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coverage of the support and they're extremely fragrant.The cottage garden-style display is enhanced with trailing Sutera cordata 'Snowflake' and the variegated leaves of Felicia amelloides 'Variegata'.sow sweet peas in February, pot on in April, plant out
The dark-green window box and richly coloured plants make a sensational combination. The red scabious takes centre stage, rising above a platform of dark heucherella foliage. March - JulyMay - September20 minutesScabious, Scabiosa atropurpurea 'Chile Black'Heucherella 'Burnished ...
gardener – naturally gave me the bit of garden she didn’t want: a north-facing bindweed-ridden patch of earth beneath an apple tree. There I grew courgettes, carrots, lettuce and runner beans. I harvested the carrots too early (how my mum laughed
Raise crops in a grow bag Anyone can grow tomatoes, even if you only have a balcony! All you need is space for a bag of compost, plus a few tomato seedlings, and the promised harvest is a matter of weeks away. There's a huge range of young tomato
The hardy winter-flowering varieties of pansy (Viola) are the best bet for winter and spring containers as they're rarely without blooms, even when other plants are shivering in the cold. The flowers look stunning set off against the golden foliage of the thyme and ivy. September...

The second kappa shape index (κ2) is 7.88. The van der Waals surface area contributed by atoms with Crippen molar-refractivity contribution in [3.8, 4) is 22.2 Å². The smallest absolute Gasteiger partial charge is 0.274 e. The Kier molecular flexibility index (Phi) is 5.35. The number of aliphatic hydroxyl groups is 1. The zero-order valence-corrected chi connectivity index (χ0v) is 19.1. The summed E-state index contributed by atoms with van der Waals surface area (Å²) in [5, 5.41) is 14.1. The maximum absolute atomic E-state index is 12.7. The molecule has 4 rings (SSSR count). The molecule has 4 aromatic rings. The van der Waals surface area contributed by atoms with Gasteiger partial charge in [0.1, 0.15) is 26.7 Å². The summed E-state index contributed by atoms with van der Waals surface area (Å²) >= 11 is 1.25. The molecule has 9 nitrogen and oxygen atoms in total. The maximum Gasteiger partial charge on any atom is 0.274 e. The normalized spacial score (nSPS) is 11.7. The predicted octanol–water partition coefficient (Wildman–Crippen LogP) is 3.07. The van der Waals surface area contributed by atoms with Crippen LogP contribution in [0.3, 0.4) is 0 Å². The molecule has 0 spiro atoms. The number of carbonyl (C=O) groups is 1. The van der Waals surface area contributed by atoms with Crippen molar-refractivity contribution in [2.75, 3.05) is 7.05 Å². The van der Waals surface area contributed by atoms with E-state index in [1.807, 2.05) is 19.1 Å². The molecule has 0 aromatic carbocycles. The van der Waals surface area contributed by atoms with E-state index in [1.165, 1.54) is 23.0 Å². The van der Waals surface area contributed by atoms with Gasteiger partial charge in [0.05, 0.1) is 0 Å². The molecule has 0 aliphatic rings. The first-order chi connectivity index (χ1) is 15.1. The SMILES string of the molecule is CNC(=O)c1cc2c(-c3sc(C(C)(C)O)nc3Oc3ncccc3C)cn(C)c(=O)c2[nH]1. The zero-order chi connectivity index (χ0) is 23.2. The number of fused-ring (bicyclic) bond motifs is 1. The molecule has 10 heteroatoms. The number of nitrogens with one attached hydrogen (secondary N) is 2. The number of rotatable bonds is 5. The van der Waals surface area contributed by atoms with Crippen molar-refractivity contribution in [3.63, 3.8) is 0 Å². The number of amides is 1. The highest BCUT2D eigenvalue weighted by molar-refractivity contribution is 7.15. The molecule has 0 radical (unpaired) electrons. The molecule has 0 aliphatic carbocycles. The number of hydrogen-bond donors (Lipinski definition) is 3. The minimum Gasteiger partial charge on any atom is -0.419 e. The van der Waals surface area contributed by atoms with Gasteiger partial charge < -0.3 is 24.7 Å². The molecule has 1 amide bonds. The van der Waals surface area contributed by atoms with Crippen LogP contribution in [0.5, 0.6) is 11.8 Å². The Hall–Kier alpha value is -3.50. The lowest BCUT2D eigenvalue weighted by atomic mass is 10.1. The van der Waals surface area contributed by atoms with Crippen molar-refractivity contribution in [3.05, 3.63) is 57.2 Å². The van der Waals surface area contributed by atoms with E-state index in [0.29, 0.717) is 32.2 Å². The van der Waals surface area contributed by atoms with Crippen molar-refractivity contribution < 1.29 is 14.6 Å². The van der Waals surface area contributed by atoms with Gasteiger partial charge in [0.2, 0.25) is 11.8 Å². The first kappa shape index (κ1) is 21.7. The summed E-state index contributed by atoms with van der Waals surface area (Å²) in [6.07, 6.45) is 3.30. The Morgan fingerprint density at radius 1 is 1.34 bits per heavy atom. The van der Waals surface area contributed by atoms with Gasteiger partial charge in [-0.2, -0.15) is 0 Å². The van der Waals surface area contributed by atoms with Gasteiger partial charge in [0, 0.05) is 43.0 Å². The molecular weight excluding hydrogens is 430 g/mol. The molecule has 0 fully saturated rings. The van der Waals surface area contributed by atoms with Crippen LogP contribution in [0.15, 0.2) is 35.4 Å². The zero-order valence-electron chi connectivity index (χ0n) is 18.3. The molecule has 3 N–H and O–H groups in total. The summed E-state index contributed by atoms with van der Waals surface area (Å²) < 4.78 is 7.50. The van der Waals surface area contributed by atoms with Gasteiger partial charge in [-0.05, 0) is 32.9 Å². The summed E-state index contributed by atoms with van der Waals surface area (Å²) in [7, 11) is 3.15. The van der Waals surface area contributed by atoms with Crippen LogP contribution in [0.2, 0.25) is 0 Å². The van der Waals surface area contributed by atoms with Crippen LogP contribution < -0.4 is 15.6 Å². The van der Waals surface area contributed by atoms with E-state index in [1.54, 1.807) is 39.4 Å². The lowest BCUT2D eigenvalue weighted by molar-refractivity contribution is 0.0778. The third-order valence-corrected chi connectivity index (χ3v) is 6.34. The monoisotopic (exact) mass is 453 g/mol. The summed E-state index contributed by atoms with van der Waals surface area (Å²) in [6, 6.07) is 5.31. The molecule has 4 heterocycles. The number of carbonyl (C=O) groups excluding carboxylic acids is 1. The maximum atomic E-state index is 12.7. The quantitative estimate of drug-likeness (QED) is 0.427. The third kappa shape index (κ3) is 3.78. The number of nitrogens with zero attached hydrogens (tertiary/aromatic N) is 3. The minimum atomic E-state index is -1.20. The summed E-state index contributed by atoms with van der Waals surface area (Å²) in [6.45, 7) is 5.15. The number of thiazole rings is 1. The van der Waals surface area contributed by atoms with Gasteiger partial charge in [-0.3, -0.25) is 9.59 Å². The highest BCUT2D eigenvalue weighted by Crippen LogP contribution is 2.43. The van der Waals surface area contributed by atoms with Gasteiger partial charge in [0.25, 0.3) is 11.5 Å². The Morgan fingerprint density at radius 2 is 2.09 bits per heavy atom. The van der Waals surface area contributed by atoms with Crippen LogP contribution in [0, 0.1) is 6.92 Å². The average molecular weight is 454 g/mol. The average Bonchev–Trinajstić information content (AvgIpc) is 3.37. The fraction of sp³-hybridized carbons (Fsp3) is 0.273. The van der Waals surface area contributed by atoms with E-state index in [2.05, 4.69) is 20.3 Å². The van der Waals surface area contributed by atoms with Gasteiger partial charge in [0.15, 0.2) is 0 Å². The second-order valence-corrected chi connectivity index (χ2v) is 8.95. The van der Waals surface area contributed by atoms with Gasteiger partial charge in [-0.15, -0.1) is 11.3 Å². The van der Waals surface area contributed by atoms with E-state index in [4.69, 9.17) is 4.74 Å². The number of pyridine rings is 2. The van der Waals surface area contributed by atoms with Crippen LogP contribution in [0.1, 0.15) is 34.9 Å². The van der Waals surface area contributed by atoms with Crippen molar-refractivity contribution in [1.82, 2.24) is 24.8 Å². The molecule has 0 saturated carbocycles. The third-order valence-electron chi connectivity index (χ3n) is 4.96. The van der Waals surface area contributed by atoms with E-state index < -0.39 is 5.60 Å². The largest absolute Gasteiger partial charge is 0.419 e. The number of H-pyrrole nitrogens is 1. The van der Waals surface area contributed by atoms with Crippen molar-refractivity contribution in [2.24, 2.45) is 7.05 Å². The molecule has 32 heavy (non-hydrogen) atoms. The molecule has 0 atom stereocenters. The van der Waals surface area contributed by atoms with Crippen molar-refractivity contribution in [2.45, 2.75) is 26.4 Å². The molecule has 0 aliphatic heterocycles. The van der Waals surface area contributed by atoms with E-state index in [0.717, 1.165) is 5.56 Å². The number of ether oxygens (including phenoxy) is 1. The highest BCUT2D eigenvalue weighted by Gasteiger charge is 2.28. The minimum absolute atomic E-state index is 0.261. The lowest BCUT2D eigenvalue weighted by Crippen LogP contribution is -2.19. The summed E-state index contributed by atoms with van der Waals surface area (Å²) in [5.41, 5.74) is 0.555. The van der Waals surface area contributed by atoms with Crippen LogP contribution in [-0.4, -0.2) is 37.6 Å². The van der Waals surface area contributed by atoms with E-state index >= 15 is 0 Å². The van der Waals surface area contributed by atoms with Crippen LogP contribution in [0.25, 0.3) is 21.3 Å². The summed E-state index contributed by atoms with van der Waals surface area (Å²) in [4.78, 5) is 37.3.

.I'm surprised, though, to see little sign of wildlife at any of these flower pots - just a lone honeybee and a couple of pigeons.It is only down by the river's edge that I can see what I might call real wildlife in a garden. A tiny concrete balcony
' guinea pigs and one escaped. Even with neighbours flood-lighting the gardens from their balcony we could not find the dratted animal. All I could hear was snails eating the nasturtiums. I slept fitfully that night. The calling foxes were louder than ever
-escape balcony, over the block of back gardens, to see if I can spot any life anywhere. And with perfect timing, announced by a series of metallic ‘tsit tsit tsit’ notes, a small gang of titmice comes bobbing over the hedges and lands in next-door’s cherry tree
in the garden, on a balcony or in the greenhouse. Shake compost inside the bag to create an even, pillow shape. Cut a slot out of the bag to expose the compost for planting them into.Loosen the compost in the bag with a hand fork. Push some of the compost
I used to see foxes all the time. Whenever I looked out of the window there was almost certainly one sniffing about in the garden or strolling nonchalantly down the street. Winter nights were alive with the unearthly yelps and screams of the males